On Saturday, Tommy Doles will make his 38th start for Northwestern. He’s accomplished a lot during his time in Evanston. With All-Big Ten athletic and academic honors to his name, in addition to being a part of the winningest class in Northwestern history, the offensive lineman has already etched his name into the NU history books. But there’s one thing Doles hasn’t been able to achieve, and he’s had his mind on it ever since his signing day.
“The first thing that I did after I committed,” said Doles, “after I called Fitz, was text Clay[ton Thorson] and I said ‘Hey, let’s go win a Big Ten championship.’ That’s a legacy I’d love to leave.”
If Doles is able to cap off the season by achieving his goal of winning a Big Ten title, he – along with his 2018 Wildcat teammates -- would carve out a permanent place in the hearts of NU fans throughout the nation. But, his hard work, dedication to the community, and relationships with other NU personnel are plenty of reason to believe that Doles’ legacy at Northwestern will be everlasting, regardless of the result on Saturday.
Doles’ work ethic is well documented, as his position coach, Adam Cushing, told Inside NU.
“He does not know how to give anything less than 100 percent,” Cushing said. “He loves every minute of being on the football field. When you have that type of attitude and effort, people follow it.”
Every football team needs that type of leader. When tough times arise in a season, perhaps like after dropping a game to an inferior MAC team, Northwestern turns to players like Doles to get them back on track.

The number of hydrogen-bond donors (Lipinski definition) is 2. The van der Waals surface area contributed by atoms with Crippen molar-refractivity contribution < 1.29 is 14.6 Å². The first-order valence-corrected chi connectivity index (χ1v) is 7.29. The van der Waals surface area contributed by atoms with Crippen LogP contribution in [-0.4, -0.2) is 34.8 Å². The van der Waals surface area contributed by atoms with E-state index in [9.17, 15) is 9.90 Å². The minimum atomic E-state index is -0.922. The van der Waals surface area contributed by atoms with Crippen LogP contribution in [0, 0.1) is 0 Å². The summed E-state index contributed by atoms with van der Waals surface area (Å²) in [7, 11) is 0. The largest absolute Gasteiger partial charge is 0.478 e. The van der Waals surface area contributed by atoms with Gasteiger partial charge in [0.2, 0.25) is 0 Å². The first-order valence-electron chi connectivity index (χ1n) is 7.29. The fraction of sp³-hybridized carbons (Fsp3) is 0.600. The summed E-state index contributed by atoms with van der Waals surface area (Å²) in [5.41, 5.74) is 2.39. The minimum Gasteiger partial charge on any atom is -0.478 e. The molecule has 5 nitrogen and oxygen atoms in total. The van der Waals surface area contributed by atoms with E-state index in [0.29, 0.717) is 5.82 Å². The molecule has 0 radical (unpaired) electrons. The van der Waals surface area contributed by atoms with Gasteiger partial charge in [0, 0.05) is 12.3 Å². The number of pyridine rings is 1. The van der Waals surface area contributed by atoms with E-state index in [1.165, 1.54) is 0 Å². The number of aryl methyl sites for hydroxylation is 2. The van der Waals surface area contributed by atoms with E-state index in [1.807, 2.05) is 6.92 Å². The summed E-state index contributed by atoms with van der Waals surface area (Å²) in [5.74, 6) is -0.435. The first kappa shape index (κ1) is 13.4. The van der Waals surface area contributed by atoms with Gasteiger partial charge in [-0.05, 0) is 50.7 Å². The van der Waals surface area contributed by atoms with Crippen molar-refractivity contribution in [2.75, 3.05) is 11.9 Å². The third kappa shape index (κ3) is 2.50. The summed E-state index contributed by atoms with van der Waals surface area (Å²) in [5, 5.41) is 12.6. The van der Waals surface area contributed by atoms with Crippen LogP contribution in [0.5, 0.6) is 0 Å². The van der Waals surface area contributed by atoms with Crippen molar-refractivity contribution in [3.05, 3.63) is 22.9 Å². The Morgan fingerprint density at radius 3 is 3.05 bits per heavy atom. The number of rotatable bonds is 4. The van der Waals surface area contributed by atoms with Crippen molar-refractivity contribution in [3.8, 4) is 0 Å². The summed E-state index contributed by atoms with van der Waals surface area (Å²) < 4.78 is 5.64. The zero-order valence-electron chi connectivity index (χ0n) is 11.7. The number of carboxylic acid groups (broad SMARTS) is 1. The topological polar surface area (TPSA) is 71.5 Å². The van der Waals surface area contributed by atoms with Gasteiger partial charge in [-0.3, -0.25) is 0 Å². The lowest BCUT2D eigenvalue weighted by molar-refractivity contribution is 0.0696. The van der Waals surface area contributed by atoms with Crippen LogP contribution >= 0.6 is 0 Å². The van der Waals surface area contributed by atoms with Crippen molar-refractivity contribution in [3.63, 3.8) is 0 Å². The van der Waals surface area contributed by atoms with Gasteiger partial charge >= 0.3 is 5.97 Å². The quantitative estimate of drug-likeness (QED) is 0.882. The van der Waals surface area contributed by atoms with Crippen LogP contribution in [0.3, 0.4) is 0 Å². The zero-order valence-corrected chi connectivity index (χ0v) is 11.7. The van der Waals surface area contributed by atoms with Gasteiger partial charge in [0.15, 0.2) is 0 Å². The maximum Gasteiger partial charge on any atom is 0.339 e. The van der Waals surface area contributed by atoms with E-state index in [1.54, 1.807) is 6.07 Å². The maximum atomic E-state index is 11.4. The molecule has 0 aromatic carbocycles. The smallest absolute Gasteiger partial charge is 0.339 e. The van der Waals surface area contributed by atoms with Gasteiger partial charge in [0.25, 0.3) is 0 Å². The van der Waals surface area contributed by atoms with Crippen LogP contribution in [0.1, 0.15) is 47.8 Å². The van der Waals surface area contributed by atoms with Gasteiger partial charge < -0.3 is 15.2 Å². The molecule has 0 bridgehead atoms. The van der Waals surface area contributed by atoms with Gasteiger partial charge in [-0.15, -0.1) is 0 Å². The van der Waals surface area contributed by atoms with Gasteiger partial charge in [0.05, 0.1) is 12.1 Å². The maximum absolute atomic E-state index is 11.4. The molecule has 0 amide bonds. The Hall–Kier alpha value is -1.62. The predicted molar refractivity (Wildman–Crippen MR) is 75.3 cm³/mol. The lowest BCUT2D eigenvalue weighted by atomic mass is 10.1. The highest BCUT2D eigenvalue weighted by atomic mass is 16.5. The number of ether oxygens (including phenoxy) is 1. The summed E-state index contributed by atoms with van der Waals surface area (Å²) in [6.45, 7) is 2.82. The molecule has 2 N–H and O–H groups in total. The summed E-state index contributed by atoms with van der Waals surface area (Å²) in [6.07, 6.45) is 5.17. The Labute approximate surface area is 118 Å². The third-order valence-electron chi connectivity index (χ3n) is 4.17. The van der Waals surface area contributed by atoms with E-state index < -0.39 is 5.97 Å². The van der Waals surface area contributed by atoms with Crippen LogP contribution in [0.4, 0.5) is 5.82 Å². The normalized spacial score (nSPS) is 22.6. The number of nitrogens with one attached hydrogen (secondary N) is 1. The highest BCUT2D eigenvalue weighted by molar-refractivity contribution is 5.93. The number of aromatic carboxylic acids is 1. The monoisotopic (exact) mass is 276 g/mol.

Doles is certainly not the sole reason for Northwestern’s turn-around this season, but there is no questioning the impact that Doles was able to have on a then-struggling offensive line unit and the team. It’s hard to place a statistical value on what he has done individually, but Cushing believes he’s a significant part of the unit’s resurgence.
“You need guys like that,” he remarked. “It’s all a focus on being one day better, and Tommy is a guy that helps make others get better.”
After the Northwestern rushing offense was limited to 70 yards per game in its first six contests, the Northwestern offensive line helped create a significant turnaround. The group has since helped the team produce 160 yards per game since facing Nebraska, a much more respectable number.
Doles, himself, has gotten better during his time at Northwestern. Since participating on special teams in 2015, he’s started all but one game, and racked up an All-Big Ten mention as well as third team All-Big Ten honors in successive years.
No one at Northwestern is going to disregard Doles’ habit of helping the program win, but it’s evident that the mark the senior has left goes beyond that. When he’s not on the practice field or competing on Saturdays, you can find Doles serving on the Division I National Student-Athlete Advisory Committee, spending time at the Lurie Children’s Hospital, or going at it on the dance floor of the Northwestern Dance Marathon in a Captain America suit.
“My goal is to be the best person that I can be in all fields, not just football,” he said.